to America, and their own sense of American nationalism.
I think about the work that Robert Lavenda has done on Minnesota
festivals, and the elements they share, such as food, the Queen
contest, the parades. As you talk about such elements and how
they developed over time, were there particular things that struck
The callithumpian parade. That is a really interesting tradition
that comes out of the Old World carnival tradition, brought over
by people from Europe. It’s a silly costumed parade. And
in America it was brought over by some of the first settlers to
America, and in the 19th century, even before the Range was settled,
callithumpian parades would be common in different towns across
America. Sometimes they would also be used to socially enforce
things, and make fun of people—for example, if politicians
became despots, or were tyrannical in any way. It was a way for
people to make fun of authority and put them in their place. But
in terms of the holidays, it was people dressing up and being
humorous, being able to use satire and parody to express things
that were on their minds, sometimes political and sometimes social.
And the callithumpian is most well-known in the town of Biwabik.
They still have quite a turn-out for their callithumpian parade.
It really is the centerpiece of their 4th of July program.
Cross-dressing and making fun of the fact that women have to
wear a certain type of clothes and men have to wear another—that
really gets into the carnival aspect, turning the rules of everyday
life upside down, inverting things and making fun of all the restrictions
of everyday life, and getting into a whole different mindset,
at least once a year or at least whenever your public celebrations
Looking at the image of Toivo’s airbus makes me wonder
if each ethnic group has such ethnic characters.
The Toivo’s Airbus group in Aurora,
(Photograph by Mary Lou Nemanic, Tamarack Iron
Courtesy of Ohio University Press.
Yes, there are people from different ethnic groups, like Italians,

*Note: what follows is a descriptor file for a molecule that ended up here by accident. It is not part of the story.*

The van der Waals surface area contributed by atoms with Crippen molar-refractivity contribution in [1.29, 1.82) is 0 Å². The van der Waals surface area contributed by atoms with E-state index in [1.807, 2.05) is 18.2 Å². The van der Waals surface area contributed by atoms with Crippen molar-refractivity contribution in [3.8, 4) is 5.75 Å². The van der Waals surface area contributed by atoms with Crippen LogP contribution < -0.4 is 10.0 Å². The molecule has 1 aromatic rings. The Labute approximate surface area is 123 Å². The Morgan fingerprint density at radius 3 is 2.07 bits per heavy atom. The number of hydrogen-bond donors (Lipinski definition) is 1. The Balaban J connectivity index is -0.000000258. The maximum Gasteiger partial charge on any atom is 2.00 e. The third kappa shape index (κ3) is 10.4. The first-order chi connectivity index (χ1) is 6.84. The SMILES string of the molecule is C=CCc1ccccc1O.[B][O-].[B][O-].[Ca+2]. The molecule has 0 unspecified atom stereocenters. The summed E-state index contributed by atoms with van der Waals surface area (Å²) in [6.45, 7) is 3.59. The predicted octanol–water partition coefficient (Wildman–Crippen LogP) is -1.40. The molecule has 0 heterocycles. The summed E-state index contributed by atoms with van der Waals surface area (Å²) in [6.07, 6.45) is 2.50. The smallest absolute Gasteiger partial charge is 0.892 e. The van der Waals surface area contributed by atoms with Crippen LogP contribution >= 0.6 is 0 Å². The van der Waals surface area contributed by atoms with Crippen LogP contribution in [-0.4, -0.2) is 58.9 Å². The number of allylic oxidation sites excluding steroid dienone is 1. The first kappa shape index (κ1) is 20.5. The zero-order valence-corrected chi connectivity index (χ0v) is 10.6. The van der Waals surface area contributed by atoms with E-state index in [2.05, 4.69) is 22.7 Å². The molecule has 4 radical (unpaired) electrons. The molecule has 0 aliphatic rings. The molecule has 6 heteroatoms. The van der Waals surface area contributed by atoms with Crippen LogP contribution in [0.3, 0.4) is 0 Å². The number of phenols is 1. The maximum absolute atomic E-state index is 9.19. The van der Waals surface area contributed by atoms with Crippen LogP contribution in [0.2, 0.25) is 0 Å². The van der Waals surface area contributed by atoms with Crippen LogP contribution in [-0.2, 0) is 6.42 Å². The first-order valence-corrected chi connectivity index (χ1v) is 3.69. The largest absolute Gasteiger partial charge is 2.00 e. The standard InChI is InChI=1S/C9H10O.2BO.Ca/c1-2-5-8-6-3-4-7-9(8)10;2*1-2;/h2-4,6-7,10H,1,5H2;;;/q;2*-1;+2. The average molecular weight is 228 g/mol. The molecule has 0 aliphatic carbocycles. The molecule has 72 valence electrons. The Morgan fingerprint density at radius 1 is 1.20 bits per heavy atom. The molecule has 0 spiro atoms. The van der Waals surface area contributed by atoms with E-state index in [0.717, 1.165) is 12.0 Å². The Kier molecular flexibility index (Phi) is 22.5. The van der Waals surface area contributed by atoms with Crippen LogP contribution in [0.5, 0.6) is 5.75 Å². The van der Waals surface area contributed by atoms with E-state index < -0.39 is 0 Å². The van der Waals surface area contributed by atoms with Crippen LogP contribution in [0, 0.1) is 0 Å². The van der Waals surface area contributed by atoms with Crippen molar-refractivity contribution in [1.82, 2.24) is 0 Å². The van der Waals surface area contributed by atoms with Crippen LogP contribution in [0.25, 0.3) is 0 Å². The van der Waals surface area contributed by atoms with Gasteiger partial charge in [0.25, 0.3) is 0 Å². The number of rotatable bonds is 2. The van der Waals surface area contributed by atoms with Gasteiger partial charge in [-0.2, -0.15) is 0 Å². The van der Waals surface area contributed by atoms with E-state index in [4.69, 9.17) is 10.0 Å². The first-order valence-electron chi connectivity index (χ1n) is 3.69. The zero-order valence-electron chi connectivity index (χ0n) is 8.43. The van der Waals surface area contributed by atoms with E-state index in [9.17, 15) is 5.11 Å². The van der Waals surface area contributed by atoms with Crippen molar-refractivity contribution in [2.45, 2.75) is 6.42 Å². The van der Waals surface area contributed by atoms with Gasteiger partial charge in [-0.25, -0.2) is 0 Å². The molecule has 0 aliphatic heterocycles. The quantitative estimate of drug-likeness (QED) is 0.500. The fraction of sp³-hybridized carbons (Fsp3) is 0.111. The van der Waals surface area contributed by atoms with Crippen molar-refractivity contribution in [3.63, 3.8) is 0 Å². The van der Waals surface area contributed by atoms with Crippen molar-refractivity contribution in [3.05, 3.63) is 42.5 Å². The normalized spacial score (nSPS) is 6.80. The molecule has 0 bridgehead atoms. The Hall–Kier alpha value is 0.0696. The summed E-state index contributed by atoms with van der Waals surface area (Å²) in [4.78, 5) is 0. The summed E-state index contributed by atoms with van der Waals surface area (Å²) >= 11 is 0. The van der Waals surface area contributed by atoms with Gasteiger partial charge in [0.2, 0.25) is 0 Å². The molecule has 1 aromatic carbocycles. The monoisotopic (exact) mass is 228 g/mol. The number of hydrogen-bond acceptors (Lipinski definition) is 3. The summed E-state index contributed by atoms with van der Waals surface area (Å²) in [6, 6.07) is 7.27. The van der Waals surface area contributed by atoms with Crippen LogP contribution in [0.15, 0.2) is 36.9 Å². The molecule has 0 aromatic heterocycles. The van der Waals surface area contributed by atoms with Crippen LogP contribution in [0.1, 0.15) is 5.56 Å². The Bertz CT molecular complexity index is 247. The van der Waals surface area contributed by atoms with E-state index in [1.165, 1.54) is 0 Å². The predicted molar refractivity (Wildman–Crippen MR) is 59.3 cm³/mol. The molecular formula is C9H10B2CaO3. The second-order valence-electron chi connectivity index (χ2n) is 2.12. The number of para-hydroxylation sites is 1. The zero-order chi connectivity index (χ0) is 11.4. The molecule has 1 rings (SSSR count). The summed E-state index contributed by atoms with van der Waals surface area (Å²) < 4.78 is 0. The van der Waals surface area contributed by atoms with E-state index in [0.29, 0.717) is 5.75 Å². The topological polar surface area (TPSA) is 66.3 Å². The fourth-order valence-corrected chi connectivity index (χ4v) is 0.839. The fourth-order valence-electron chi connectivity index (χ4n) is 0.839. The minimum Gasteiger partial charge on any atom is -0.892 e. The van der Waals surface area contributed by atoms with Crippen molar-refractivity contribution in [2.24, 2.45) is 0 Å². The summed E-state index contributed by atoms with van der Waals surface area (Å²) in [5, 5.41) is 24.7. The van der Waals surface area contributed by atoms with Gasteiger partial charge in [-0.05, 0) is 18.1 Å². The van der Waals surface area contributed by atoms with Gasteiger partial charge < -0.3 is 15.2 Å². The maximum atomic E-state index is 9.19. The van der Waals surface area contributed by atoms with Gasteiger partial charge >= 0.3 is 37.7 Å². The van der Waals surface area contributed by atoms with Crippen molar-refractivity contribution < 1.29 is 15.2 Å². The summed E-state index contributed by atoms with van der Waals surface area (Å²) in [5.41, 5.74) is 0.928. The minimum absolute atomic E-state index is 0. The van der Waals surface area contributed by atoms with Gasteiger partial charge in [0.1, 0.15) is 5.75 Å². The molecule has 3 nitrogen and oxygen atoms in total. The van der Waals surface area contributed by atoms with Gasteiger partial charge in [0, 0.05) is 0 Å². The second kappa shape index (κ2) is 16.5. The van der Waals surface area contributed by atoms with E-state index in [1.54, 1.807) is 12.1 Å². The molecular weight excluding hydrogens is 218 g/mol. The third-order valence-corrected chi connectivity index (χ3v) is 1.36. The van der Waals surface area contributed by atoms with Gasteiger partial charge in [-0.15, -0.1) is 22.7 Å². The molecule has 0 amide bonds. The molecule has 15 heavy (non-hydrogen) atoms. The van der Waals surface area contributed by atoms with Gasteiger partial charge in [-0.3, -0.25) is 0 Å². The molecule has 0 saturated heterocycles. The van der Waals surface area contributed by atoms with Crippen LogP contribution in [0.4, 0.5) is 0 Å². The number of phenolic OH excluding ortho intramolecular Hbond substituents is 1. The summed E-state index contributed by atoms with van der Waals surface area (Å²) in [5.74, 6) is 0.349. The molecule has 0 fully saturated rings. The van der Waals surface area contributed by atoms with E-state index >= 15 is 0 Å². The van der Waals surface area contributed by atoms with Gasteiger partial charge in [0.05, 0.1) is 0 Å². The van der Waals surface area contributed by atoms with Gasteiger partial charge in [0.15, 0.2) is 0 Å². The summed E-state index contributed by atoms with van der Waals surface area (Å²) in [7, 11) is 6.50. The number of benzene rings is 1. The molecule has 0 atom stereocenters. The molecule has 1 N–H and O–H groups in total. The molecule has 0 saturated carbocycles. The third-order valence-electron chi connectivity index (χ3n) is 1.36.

on Italian floats, making fun of some of the stereotypes, the
organ grinder or something like that. If you really dug around
in people’s albums you could get all types of examples,
but the ones that I was able to get to were more of the Finnish,
because the Toivo’s people were so well-traveled across
the range and they put a lot of emphasis and time into planning.
In fact, they were one of the groups that planned way ahead of
time, and so I wanted to focus on them because they were such
a big tradition in the Biwabik callithumpian parade and also in
Aurora’s evening parade.
Do certain groups make appearances across the three ranges?
They stagger the times for the parades—and they even do
that with the marching bands. The Virginia marching band is a
really fine marching band; you’ll see it in the Aurora parade,
which is held on the 3rd, and then on the 4th, it’s in the
Virginia parade, where they sometimes have a morning parade. Then
in the late evening is the Biwabik parade. In the early days—late
19th, early 20th century—they actually had trains between
the towns, so that they could participate in the different celebrations.
And some towns even had co-sponsors, so one town would have it
in their town one year and another town another year. It really
shows that there is regional connection between the towns. Even
though the towns did have their rivalries—they would have
baseball and hockey games, all kinds of physical matches—but
at the same time they were all Iron Rangers. And if they had any
outside criticism, they’d all band together. It wasn’t
important that you were a Slovenian miner as much as that you
were a Slovenian miner from the Iron Range. In that way, the ethnicity
and the place were very tied together.
As you continued to study the 4th of July over a number of
years, were there certain themes that you saw emerging, and insights
you had? Are there certain portrayals of life that are particular
to the region, such as hard drinking?
Toivo’s Homeland Security float
for Aurora’s Centennial and Independence Day parade,
July 3, 2003 (Photograph by Mary Lou Nemanic, Tamarack Iron
Range Collection.) Courtesy of Ohio University Press.
There certainly is self-parody; they make fun of themselves and
the drinking culture. And I think you’ll find that with